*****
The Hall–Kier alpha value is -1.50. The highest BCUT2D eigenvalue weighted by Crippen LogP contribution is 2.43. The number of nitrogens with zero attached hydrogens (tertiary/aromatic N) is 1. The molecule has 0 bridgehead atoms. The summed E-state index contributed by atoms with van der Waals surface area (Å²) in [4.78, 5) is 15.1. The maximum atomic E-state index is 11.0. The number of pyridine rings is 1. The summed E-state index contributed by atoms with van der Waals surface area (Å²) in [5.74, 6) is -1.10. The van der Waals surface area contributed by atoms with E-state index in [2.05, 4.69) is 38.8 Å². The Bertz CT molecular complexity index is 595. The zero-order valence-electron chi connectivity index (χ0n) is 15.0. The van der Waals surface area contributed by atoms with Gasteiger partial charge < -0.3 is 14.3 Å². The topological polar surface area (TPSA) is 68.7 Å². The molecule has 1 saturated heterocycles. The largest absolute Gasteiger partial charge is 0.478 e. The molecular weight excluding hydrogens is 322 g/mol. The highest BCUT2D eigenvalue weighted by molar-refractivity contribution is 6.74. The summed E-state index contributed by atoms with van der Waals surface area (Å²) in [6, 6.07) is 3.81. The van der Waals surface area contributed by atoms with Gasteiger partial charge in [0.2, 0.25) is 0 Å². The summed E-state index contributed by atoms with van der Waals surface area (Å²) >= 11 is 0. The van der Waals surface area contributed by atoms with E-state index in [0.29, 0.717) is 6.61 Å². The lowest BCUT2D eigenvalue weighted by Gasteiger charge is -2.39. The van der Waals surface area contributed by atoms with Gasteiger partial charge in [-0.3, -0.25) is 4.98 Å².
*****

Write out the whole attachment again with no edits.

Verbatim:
The Hall–Kier alpha value is -1.50. The highest BCUT2D eigenvalue weighted by Crippen LogP contribution is 2.43. The number of nitrogens with zero attached hydrogens (tertiary/aromatic N) is 1. The molecule has 0 bridgehead atoms. The summed E-state index contributed by atoms with van der Waals surface area (Å²) in [4.78, 5) is 15.1. The maximum atomic E-state index is 11.0. The number of pyridine rings is 1. The summed E-state index contributed by atoms with van der Waals surface area (Å²) in [5.74, 6) is -1.10. The van der Waals surface area contributed by atoms with E-state index in [2.05, 4.69) is 38.8 Å². The Bertz CT molecular complexity index is 595. The zero-order valence-electron chi connectivity index (χ0n) is 15.0. The van der Waals surface area contributed by atoms with Gasteiger partial charge < -0.3 is 14.3 Å². The topological polar surface area (TPSA) is 68.7 Å². The molecule has 1 saturated heterocycles. The largest absolute Gasteiger partial charge is 0.478 e. The molecular weight excluding hydrogens is 322 g/mol. The highest BCUT2D eigenvalue weighted by molar-refractivity contribution is 6.74. The summed E-state index contributed by atoms with van der Waals surface area (Å²) in [6, 6.07) is 3.81. The van der Waals surface area contributed by atoms with Gasteiger partial charge in [0.2, 0.25) is 0 Å². The summed E-state index contributed by atoms with van der Waals surface area (Å²) >= 11 is 0. The van der Waals surface area contributed by atoms with E-state index in [0.29, 0.717) is 6.61 Å². The lowest BCUT2D eigenvalue weighted by Gasteiger charge is -2.39. The van der Waals surface area contributed by atoms with Gasteiger partial charge in [-0.3, -0.25) is 4.98 Å².